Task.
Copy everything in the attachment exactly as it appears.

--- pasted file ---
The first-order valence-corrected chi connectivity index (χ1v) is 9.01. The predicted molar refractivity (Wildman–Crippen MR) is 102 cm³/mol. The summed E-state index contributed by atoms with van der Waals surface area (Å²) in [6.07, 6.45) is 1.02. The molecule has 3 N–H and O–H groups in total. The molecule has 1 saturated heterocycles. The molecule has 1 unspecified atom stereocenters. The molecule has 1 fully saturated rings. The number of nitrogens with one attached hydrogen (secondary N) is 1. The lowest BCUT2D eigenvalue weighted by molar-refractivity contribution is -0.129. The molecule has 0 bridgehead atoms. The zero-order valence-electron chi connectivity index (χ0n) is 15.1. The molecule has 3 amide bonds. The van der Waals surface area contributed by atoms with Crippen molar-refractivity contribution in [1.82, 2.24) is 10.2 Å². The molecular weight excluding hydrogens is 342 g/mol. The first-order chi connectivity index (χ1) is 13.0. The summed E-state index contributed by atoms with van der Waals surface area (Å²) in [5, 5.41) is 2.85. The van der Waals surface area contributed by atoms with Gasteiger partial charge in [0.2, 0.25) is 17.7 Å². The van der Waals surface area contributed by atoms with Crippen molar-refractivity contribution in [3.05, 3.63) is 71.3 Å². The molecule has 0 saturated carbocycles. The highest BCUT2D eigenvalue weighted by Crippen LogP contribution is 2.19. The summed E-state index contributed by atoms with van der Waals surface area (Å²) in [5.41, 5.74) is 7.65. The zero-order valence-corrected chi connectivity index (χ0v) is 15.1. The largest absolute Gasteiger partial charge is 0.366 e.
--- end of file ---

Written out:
The first-order valence-corrected chi connectivity index (χ1v) is 9.01. The predicted molar refractivity (Wildman–Crippen MR) is 102 cm³/mol. The summed E-state index contributed by atoms with van der Waals surface area (Å²) in [6.07, 6.45) is 1.02. The molecule has 3 N–H and O–H groups in total. The molecule has 1 saturated heterocycles. The molecule has 1 unspecified atom stereocenters. The molecule has 1 fully saturated rings. The number of nitrogens with one attached hydrogen (secondary N) is 1. The lowest BCUT2D eigenvalue weighted by molar-refractivity contribution is -0.129. The molecule has 0 bridgehead atoms. The zero-order valence-electron chi connectivity index (χ0n) is 15.1. The molecule has 3 amide bonds. The van der Waals surface area contributed by atoms with Crippen molar-refractivity contribution in [1.82, 2.24) is 10.2 Å². The molecular weight excluding hydrogens is 342 g/mol. The first-order chi connectivity index (χ1) is 13.0. The summed E-state index contributed by atoms with van der Waals surface area (Å²) in [5, 5.41) is 2.85. The van der Waals surface area contributed by atoms with Gasteiger partial charge in [0.2, 0.25) is 17.7 Å². The van der Waals surface area contributed by atoms with Crippen molar-refractivity contribution in [3.05, 3.63) is 71.3 Å². The molecule has 0 saturated carbocycles. The highest BCUT2D eigenvalue weighted by Crippen LogP contribution is 2.19. The summed E-state index contributed by atoms with van der Waals surface area (Å²) in [5.41, 5.74) is 7.65. The zero-order valence-corrected chi connectivity index (χ0v) is 15.1. The largest absolute Gasteiger partial charge is 0.366 e.